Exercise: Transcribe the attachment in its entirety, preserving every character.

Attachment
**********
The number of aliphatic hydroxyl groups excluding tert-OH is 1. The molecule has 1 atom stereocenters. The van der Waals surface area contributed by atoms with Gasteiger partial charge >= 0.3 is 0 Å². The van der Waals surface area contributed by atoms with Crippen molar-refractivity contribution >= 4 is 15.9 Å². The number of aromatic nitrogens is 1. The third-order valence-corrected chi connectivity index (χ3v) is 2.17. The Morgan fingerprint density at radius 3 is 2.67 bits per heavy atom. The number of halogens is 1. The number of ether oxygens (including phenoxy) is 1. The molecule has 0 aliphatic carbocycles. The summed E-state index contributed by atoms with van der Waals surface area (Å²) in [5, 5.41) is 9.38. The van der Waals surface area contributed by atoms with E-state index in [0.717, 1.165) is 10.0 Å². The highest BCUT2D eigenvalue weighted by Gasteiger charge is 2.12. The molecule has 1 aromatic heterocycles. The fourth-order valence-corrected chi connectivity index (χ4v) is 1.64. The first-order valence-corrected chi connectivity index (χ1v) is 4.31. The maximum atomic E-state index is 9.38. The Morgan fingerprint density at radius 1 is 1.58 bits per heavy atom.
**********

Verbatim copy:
The number of aliphatic hydroxyl groups excluding tert-OH is 1. The molecule has 1 atom stereocenters. The van der Waals surface area contributed by atoms with Gasteiger partial charge >= 0.3 is 0 Å². The van der Waals surface area contributed by atoms with Crippen molar-refractivity contribution >= 4 is 15.9 Å². The number of aromatic nitrogens is 1. The third-order valence-corrected chi connectivity index (χ3v) is 2.17. The Morgan fingerprint density at radius 3 is 2.67 bits per heavy atom. The number of halogens is 1. The number of ether oxygens (including phenoxy) is 1. The molecule has 0 aliphatic carbocycles. The summed E-state index contributed by atoms with van der Waals surface area (Å²) in [5, 5.41) is 9.38. The van der Waals surface area contributed by atoms with E-state index in [0.717, 1.165) is 10.0 Å². The highest BCUT2D eigenvalue weighted by Gasteiger charge is 2.12. The molecule has 1 aromatic heterocycles. The fourth-order valence-corrected chi connectivity index (χ4v) is 1.64. The first-order valence-corrected chi connectivity index (χ1v) is 4.31. The maximum atomic E-state index is 9.38. The Morgan fingerprint density at radius 1 is 1.58 bits per heavy atom.